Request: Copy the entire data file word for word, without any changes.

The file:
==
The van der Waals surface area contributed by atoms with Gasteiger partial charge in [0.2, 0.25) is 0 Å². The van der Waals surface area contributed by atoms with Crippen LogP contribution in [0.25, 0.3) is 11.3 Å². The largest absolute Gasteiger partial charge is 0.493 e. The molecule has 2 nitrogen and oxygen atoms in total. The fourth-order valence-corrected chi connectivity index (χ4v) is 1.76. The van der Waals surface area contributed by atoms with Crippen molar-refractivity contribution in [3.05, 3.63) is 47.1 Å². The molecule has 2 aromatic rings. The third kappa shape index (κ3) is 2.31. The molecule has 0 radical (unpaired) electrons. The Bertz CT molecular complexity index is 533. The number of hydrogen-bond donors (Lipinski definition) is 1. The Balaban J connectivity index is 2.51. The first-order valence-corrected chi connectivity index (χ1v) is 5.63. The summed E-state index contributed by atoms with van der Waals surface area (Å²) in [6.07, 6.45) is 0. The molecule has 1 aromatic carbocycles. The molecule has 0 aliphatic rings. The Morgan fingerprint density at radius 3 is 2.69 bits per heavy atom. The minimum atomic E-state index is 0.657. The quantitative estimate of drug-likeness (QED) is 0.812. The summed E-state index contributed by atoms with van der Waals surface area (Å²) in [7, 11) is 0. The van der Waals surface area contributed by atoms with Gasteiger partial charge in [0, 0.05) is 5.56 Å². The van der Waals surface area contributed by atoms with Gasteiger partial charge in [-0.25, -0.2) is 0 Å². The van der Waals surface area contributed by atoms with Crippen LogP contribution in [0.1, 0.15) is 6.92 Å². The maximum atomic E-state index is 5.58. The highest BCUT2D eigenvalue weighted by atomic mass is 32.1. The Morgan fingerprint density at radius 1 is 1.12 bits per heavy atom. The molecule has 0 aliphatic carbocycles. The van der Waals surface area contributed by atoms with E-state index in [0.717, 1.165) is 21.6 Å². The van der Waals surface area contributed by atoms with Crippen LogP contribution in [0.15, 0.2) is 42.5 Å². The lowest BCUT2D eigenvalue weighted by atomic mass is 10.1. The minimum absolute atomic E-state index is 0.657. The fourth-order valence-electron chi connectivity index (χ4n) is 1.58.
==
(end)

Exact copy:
The van der Waals surface area contributed by atoms with Gasteiger partial charge in [0.2, 0.25) is 0 Å². The van der Waals surface area contributed by atoms with Crippen LogP contribution in [0.25, 0.3) is 11.3 Å². The largest absolute Gasteiger partial charge is 0.493 e. The molecule has 2 nitrogen and oxygen atoms in total. The fourth-order valence-corrected chi connectivity index (χ4v) is 1.76. The van der Waals surface area contributed by atoms with Crippen molar-refractivity contribution in [3.05, 3.63) is 47.1 Å². The molecule has 2 aromatic rings. The third kappa shape index (κ3) is 2.31. The molecule has 0 radical (unpaired) electrons. The Bertz CT molecular complexity index is 533. The number of hydrogen-bond donors (Lipinski definition) is 1. The Balaban J connectivity index is 2.51. The first-order valence-corrected chi connectivity index (χ1v) is 5.63. The summed E-state index contributed by atoms with van der Waals surface area (Å²) in [6.07, 6.45) is 0. The molecule has 1 aromatic carbocycles. The molecule has 0 aliphatic rings. The Morgan fingerprint density at radius 3 is 2.69 bits per heavy atom. The minimum atomic E-state index is 0.657. The quantitative estimate of drug-likeness (QED) is 0.812. The summed E-state index contributed by atoms with van der Waals surface area (Å²) in [7, 11) is 0. The van der Waals surface area contributed by atoms with Gasteiger partial charge in [0, 0.05) is 5.56 Å². The van der Waals surface area contributed by atoms with Gasteiger partial charge in [-0.25, -0.2) is 0 Å². The van der Waals surface area contributed by atoms with Crippen LogP contribution in [0.1, 0.15) is 6.92 Å². The maximum atomic E-state index is 5.58. The highest BCUT2D eigenvalue weighted by atomic mass is 32.1. The Morgan fingerprint density at radius 1 is 1.12 bits per heavy atom. The molecule has 0 aliphatic carbocycles. The van der Waals surface area contributed by atoms with E-state index in [0.717, 1.165) is 21.6 Å². The van der Waals surface area contributed by atoms with Crippen LogP contribution in [0.15, 0.2) is 42.5 Å². The lowest BCUT2D eigenvalue weighted by atomic mass is 10.1. The minimum absolute atomic E-state index is 0.657. The fourth-order valence-electron chi connectivity index (χ4n) is 1.58.